The inauguration day of our 45th President was a day of despair that I spent wrapped up in a blanket shivering from illness and shuddering from the political tsunami. The stark contrast between Obama’s gracious farewell speech to the campaign of the new president-elect whose words offended everyone with his disparaging comments about women, minorities and immigrants made me cringe.
But a day later on January 21st, my spirits lifted when millions of women (and men) took to the streets in America’s largest protest ever. Wearing pink hats and carrying signs, protesters peacefully chanted slogans and mocked Trump’s sexist demeanor and discriminatory rhetoric.
I did not have the strength to join the peaceful demonstrators marching across the Mont Blanc Bridge in Geneva; I was on the phone crying with my sisters as I battled pneumonia again. Like so many other women and minorities, I am worn out. Weary from this nonsense. Why must we continue to fight the same battles we won decades ago?
My only consolation was in knowing that we are not alone. The movement spread to 670 places nationwide and overseas ranging from Berlin, London, Stockholm, Sydney and others. Spurred by Facebook event messages, thousands paraded down the Parisian boulevards protesting the sexist, homophobic, xenophobic and racist ideology Trump defended during his campaign.
Around the globe, demonstrators objected against all aspects of intolerance. In South American countries, gender violence topped the list. In Tokyo, the right to education was a major issue and in other parts of the world health care reform was the priority.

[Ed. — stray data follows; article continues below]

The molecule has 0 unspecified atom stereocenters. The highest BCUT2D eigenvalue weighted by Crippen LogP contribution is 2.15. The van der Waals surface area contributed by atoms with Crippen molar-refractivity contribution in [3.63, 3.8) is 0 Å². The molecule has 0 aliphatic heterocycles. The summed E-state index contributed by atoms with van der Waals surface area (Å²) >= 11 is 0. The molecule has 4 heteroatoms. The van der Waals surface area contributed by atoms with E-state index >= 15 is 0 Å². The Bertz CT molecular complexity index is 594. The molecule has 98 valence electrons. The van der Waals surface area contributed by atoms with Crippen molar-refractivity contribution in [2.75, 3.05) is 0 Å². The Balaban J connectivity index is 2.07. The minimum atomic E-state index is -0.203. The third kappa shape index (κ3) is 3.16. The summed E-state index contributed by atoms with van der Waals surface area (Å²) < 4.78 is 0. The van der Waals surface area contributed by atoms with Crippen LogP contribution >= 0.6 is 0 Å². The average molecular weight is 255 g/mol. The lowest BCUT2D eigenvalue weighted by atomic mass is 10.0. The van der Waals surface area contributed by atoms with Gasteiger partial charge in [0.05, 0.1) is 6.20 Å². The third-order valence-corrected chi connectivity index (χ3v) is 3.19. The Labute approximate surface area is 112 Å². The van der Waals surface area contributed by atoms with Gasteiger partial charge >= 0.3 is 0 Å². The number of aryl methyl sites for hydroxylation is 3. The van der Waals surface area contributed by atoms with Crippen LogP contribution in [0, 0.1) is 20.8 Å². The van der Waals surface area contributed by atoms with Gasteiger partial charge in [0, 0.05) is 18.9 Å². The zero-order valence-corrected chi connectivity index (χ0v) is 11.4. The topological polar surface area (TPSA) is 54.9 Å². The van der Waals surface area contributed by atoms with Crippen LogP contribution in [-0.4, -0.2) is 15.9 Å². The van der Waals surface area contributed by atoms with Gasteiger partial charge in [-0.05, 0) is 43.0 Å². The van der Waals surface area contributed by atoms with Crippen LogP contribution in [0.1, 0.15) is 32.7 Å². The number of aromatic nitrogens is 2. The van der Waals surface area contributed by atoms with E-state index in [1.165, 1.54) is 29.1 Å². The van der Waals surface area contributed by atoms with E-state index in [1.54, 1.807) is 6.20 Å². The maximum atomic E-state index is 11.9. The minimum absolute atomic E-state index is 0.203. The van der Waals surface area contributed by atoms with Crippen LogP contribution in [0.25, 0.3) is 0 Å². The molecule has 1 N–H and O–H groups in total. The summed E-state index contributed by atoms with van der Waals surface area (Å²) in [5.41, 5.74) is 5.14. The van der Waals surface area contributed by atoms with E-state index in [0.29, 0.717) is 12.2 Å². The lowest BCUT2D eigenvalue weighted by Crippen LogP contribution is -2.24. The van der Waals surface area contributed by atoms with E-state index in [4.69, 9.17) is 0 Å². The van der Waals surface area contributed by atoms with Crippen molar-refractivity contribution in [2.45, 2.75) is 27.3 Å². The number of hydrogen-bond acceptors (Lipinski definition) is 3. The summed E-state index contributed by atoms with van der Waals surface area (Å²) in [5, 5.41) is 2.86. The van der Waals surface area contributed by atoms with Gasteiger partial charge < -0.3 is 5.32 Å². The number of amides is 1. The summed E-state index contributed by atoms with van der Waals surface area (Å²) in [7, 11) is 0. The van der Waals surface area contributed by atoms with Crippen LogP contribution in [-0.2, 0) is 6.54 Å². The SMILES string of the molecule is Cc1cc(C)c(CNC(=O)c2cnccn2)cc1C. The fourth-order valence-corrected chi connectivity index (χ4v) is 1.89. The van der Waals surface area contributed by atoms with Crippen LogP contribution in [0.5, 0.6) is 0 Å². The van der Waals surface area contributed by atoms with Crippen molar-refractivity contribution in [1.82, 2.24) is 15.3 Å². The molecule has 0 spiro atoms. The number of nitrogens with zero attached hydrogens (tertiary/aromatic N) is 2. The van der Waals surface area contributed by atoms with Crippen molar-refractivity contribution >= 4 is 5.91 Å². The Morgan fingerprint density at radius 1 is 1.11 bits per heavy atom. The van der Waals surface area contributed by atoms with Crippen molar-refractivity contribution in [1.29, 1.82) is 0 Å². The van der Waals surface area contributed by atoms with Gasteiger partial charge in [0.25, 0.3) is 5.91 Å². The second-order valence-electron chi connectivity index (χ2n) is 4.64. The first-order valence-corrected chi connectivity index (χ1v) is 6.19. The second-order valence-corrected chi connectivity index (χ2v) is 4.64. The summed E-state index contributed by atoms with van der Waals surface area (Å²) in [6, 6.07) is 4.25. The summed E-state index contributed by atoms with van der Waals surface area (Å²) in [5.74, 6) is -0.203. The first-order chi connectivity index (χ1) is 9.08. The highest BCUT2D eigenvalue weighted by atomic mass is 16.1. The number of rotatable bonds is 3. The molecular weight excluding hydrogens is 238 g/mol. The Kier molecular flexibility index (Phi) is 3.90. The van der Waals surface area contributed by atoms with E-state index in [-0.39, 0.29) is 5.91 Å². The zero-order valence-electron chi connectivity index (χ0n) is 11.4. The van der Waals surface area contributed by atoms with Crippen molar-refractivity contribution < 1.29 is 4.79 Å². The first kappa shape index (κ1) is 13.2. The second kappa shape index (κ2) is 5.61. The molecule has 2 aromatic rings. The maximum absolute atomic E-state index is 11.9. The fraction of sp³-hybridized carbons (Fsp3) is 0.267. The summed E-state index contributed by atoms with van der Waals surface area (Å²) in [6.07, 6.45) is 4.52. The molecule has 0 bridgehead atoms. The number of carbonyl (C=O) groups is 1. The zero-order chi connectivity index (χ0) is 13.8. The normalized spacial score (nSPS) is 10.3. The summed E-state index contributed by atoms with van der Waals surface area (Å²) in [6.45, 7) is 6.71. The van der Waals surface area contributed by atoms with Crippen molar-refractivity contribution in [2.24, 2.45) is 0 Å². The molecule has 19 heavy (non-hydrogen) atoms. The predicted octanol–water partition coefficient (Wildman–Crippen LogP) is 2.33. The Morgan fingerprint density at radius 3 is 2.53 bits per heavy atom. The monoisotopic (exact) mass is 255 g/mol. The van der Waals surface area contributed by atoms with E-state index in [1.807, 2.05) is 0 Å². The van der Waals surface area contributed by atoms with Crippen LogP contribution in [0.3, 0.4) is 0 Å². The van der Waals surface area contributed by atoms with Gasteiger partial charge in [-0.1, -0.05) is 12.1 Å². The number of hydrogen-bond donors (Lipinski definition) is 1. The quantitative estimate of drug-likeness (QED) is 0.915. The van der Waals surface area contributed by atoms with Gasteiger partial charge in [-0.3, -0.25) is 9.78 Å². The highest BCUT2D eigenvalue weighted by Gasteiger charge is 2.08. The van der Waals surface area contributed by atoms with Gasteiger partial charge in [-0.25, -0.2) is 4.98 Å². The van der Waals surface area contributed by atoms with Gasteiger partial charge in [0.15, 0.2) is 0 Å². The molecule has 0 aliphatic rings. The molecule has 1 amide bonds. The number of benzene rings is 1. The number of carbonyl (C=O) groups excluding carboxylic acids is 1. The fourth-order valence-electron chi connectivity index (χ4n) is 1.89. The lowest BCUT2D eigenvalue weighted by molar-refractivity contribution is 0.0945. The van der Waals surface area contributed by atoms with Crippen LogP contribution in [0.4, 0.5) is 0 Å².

The demonstrations stemmed from Trump’s campaign fueled by audacious claims and divisive rhetoric. He dismissed allegations of sexual assault and his lewd comments, like “grab them by the pussy” as “locker room talk.”
I grew up on the sideline listening to demeaning locker room talk. The ultimate affront to emasculate a male was to call him, “a pussy” insinuating that he was a pansy, a sissy, a girl.
In the past women were insulted daily, treated as second class citizens and obliged to fight for the right to vote, to participate in sports, to earn higher education, to hold office, and to lead companies.
Today I did not have the strength to join my sisters and take to the streets, but tomorrow I will rise. I will return to the gym, encouraging my international athletes to keep fighting in face of defeat. To take that energy, that strength, that power back to their homelands and to use their gifts to make a better world.
From our streets to our offices to our playing fields discrimination remains insidious and girls are still reminded in so many subtle and not so subtle ways that they don’t count.
I cannot change public policy, but I can make a difference. Everyday. I can use my voice, my example, my courage to inspire other girls and minorities to reach for the stars, to believe that they count just as much as their white brothers and that their contribution is equally valuable.